Several weeks ago, a Quebec court suspended the ban on face coverings until the provincial government brings certain legal provisions and Minister’s guidelines into effect.
The crux of the issue was that the core provision of the law – the prohibition on face coverings for public service personnel and recipients of public services – was brought into force on October 18 of this year, but the legal framework for allowing religious accommodations has yet to be brought into effect.
The application to suspend the law was brought by the National Council of Canadian Muslims, the Canadian Civil Liberties Association, and Marie-Michelle Lacoste, a Muslim woman who wears a niqab. They successfully argued that the prohibition on face coverings – without any ability to request an accommodation on religious grounds – cause irreparable harm. They maintained that the harm in question is not limited to individual women such as Lacoste who would be ineligible for public sector jobs and would be unable to access basic government services, but extends to the broader Muslim community within Quebec and across Canada.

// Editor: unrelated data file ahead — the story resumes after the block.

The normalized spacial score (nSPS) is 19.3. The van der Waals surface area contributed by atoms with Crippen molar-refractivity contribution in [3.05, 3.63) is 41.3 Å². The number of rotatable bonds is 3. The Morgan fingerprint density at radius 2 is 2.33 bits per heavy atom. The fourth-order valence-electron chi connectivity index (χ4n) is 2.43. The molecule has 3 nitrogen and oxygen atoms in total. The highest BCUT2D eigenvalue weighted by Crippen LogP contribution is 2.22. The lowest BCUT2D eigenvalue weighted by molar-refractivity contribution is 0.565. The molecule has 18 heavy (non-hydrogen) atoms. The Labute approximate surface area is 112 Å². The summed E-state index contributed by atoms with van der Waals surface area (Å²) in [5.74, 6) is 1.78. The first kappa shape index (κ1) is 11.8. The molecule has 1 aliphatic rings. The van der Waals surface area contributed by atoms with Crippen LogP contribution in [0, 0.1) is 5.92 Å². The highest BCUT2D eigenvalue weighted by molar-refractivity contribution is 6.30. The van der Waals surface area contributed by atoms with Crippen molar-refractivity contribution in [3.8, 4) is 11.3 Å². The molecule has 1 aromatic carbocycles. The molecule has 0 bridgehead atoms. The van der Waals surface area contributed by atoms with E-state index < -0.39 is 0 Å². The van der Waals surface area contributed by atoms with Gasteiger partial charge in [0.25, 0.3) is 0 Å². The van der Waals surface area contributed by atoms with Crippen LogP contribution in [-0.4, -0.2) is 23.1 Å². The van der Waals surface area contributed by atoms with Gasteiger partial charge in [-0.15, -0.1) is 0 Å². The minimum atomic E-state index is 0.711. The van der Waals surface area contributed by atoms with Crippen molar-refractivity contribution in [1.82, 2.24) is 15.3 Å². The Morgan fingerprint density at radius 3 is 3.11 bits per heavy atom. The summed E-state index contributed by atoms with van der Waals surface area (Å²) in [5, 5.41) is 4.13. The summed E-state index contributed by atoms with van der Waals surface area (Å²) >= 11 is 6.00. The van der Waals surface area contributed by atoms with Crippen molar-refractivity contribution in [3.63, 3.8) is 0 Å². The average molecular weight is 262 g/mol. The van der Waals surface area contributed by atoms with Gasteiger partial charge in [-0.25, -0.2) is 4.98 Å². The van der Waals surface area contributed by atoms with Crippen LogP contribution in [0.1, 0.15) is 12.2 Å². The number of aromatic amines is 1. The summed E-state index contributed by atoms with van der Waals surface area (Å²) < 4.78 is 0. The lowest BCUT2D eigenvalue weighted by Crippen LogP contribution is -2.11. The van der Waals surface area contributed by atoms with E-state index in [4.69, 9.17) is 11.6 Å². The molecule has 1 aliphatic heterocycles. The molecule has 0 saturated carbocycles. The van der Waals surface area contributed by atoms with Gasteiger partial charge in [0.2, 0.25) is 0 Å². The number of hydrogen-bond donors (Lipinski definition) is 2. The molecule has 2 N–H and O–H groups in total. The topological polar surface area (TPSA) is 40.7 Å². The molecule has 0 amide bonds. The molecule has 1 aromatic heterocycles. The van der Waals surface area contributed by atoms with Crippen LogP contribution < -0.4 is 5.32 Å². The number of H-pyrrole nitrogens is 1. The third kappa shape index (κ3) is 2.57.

The Court held that this specific application fell under a “very narrow, unusual and special exception” to the abundance of case law holding that legislation shouldn’t be suspended before a finding of unconstitutionality. This is because in developing the statute, the legislature considered religious accommodations to be such an integral component of the law that a framework for such accommodations was embedded in it. And yet when the case was pleaded, the Attorney General of Quebec provided no reason for why the coming into force of the accommodation framework is delayed. In essence, the court held that the law is presently ambiguous, incoherent and incomplete.
The order to suspend the face veil ban is most welcome, but keep in mind that unless the law is repealed by the Quebec National Assembly, we can expect a protracted legal battle in which the courts will consider whether the law is unconstitutional. Those who applied for the stay (i.e. the suspension of the law) have also filed a lawsuit against Quebec in which they will argue that the law violates the guarantees of freedom of religion and the right to equality grounded in both the Quebec Charter and the Charter of Rights and Freedoms. The merits of such arguments will not be considered until a trial is held and all the evidence considered. We will be sure to update you as the matter winds its way through the legal system.